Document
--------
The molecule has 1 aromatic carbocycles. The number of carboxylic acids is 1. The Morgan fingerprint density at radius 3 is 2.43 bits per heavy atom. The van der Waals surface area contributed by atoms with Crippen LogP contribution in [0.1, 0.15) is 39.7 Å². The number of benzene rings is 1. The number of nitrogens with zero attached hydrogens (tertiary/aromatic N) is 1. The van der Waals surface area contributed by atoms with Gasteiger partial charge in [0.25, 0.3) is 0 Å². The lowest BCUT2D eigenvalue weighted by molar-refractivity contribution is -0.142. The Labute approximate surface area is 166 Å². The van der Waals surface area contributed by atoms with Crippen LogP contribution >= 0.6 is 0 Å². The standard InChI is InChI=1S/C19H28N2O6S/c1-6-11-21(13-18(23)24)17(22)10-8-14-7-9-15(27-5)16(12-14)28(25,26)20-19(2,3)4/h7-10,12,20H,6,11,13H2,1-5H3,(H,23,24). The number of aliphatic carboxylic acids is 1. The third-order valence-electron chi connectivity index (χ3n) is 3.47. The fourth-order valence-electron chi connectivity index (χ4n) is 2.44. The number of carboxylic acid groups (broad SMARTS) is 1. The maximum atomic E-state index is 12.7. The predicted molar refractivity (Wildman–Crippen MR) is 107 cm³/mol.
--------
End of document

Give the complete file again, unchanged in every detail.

The molecule has 1 aromatic carbocycles. The number of carboxylic acids is 1. The Morgan fingerprint density at radius 3 is 2.43 bits per heavy atom. The van der Waals surface area contributed by atoms with Crippen LogP contribution in [0.1, 0.15) is 39.7 Å². The number of benzene rings is 1. The number of nitrogens with zero attached hydrogens (tertiary/aromatic N) is 1. The van der Waals surface area contributed by atoms with Gasteiger partial charge in [0.25, 0.3) is 0 Å². The lowest BCUT2D eigenvalue weighted by molar-refractivity contribution is -0.142. The Labute approximate surface area is 166 Å². The van der Waals surface area contributed by atoms with Crippen LogP contribution >= 0.6 is 0 Å². The standard InChI is InChI=1S/C19H28N2O6S/c1-6-11-21(13-18(23)24)17(22)10-8-14-7-9-15(27-5)16(12-14)28(25,26)20-19(2,3)4/h7-10,12,20H,6,11,13H2,1-5H3,(H,23,24). The number of aliphatic carboxylic acids is 1. The third-order valence-electron chi connectivity index (χ3n) is 3.47. The fourth-order valence-electron chi connectivity index (χ4n) is 2.44. The number of carboxylic acid groups (broad SMARTS) is 1. The maximum atomic E-state index is 12.7. The predicted molar refractivity (Wildman–Crippen MR) is 107 cm³/mol.